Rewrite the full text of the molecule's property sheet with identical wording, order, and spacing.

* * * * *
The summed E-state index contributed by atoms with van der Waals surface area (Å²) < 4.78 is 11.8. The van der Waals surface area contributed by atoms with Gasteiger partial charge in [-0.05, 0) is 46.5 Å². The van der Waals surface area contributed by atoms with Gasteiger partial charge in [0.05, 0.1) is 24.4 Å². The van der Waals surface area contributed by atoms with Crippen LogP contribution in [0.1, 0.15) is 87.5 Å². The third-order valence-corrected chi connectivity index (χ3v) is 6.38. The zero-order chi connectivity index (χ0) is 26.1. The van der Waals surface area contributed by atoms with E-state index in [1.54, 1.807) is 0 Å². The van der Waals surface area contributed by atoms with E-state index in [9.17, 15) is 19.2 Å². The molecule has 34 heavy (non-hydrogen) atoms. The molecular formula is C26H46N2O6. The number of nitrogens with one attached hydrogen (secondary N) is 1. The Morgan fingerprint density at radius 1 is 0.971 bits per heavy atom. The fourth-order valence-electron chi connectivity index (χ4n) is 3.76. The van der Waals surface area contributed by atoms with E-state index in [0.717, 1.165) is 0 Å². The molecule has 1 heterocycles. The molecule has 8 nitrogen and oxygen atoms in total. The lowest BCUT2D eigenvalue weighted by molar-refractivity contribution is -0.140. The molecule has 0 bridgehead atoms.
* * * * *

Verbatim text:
The summed E-state index contributed by atoms with van der Waals surface area (Å²) < 4.78 is 11.8. The van der Waals surface area contributed by atoms with Gasteiger partial charge in [-0.05, 0) is 46.5 Å². The van der Waals surface area contributed by atoms with Gasteiger partial charge in [0.05, 0.1) is 24.4 Å². The van der Waals surface area contributed by atoms with Crippen LogP contribution in [0.1, 0.15) is 87.5 Å². The third-order valence-corrected chi connectivity index (χ3v) is 6.38. The zero-order chi connectivity index (χ0) is 26.1. The van der Waals surface area contributed by atoms with E-state index in [1.54, 1.807) is 0 Å². The van der Waals surface area contributed by atoms with E-state index in [9.17, 15) is 19.2 Å². The molecule has 34 heavy (non-hydrogen) atoms. The molecular formula is C26H46N2O6. The number of nitrogens with one attached hydrogen (secondary N) is 1. The Morgan fingerprint density at radius 1 is 0.971 bits per heavy atom. The fourth-order valence-electron chi connectivity index (χ4n) is 3.76. The van der Waals surface area contributed by atoms with E-state index in [0.717, 1.165) is 0 Å². The molecule has 1 heterocycles. The molecule has 8 nitrogen and oxygen atoms in total. The lowest BCUT2D eigenvalue weighted by molar-refractivity contribution is -0.140. The molecule has 0 bridgehead atoms.